Children with sensory processing disorder (SPD) often struggle with the everyday activities that people normally go through. Coordination is off, along with the ability to focus and maintain proper body control. Occupational therapy is typically the method used to help treat SPD, but professional OT can easily be supplemented with a variety of other physical activities. Ballet classes have multiple benefits for a child dealing with SPD. The longer a child enrolls in classes, the more they can help improve their symptoms of SPD.
The following five ballet class functions help with multiple conditions of SPD. By explaining these problems to a ballet teacher, extra time and guidance can be given to a child with SPD.
Children with SPD often have weak arm and leg strength. By honing in and focusing on those specific areas, a child can build the strength and have more control over their body. There are specific ballet activities that focus on both the arms and legs.
- Arm Strength: The ballet barre is a great way for children to use their arms and build strength. When a child holds themselves up on the barre, they are building muscles in the forearm and bicep.
- Leg Strength: Through the opening stretches and all the way to end of class, leg strength building is important during ballet. Children can perform squats and leg lifts to help build muscles in the calves and thighs.
One of the key elements in ballet is balance. This is also one of the hardest things for a child with SPD. Not only will ballet class teach children a variety of balances, but those exercises can be implemented into a daily routine at home.
For example, before breakfast each day, a child can perform ten minutes of balancing routines. This will help the child maintain proper posture and build a regime. Practicing at home will also help increase their skills during the actual class.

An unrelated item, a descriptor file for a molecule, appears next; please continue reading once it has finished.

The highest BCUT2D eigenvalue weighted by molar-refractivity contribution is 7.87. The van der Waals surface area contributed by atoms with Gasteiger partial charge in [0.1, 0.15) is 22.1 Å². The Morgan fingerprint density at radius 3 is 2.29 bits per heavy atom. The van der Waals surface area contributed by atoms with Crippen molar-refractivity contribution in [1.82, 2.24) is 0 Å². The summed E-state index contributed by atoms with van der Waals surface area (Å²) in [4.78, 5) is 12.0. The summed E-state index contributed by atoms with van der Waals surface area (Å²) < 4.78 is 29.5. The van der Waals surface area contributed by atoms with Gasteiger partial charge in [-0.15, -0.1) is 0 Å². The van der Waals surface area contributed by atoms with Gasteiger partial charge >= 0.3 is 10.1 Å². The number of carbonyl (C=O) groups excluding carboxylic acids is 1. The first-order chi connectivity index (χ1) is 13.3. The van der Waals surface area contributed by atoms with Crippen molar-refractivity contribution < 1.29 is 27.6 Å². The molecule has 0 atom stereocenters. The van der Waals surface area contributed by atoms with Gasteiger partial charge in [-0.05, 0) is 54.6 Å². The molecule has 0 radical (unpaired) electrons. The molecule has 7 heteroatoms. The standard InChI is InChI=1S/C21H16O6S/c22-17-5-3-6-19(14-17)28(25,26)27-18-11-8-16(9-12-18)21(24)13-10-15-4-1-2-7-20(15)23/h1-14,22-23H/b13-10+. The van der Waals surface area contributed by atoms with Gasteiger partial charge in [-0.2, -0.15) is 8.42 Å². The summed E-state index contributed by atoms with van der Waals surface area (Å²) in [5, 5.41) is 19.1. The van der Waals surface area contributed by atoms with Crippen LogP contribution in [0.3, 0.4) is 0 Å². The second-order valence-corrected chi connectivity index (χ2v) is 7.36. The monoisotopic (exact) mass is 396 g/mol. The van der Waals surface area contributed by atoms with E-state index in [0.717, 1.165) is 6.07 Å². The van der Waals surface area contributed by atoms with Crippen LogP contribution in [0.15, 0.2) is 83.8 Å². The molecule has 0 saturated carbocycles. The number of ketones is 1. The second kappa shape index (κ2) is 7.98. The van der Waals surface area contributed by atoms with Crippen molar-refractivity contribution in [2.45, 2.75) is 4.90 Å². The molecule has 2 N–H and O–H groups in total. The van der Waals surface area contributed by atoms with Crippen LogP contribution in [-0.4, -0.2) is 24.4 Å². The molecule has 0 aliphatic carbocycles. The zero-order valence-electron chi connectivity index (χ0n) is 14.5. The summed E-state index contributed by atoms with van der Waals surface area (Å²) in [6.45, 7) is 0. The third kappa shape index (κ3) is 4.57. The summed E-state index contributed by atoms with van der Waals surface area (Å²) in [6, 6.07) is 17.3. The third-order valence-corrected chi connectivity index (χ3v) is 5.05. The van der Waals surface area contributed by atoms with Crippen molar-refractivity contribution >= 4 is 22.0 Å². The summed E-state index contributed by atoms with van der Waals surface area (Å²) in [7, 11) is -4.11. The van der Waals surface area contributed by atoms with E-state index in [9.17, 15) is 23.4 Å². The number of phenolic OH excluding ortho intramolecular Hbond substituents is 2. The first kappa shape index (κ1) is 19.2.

Children with SPD can often lose focus, become easily distracted, and are more sensitive to harsh lighting or loud noises. A typical ballet class offers the perfect atmosphere for a child to relax and focus. The quiet and relaxed nature of ballet allows a child to be aware of the actions their body is performing.
Low lighting in studios can help them perform and achieve goals they have never reached before. The quiet and harmonic music featured in ballet can also help soothe nerves and help a child with SPD focus on their ballet training.
It is normal for a child with SPD to flail their arms or have little control over the body. A ballet class can help a child become more aware of these movements. By breaking down the individual steps in a dance, the child can step back and realize what is happening. Each step will then slowly blend together until a full ballet dance is performed.
Body awareness is also helped when a ballet class features dances with partners. A child will be with a partner and more responsible for the moves that they must complete.
Another factor that hinders children with SPD is clothing. Sensory problems can lead to frequent fidgeting or irritation when they are in certain types of clothes. The tights and outfits of a ballet uniform can help a child adapt to the clothes.
The first couple of ballet classes may be a challenge, but it's all about adapting and becoming used to the clothes. When the child does not have class, they could actually wear the uniform around the home for more help with the SPD symptoms. Once adapted to the ballet uniform, a child may be more open to other outfits, textures, and materials.
Helping a child along the way is the best way to get the most success out of ballet class. Explain the different exercises, dances, and activities they will be participating in so that they can prepare properly.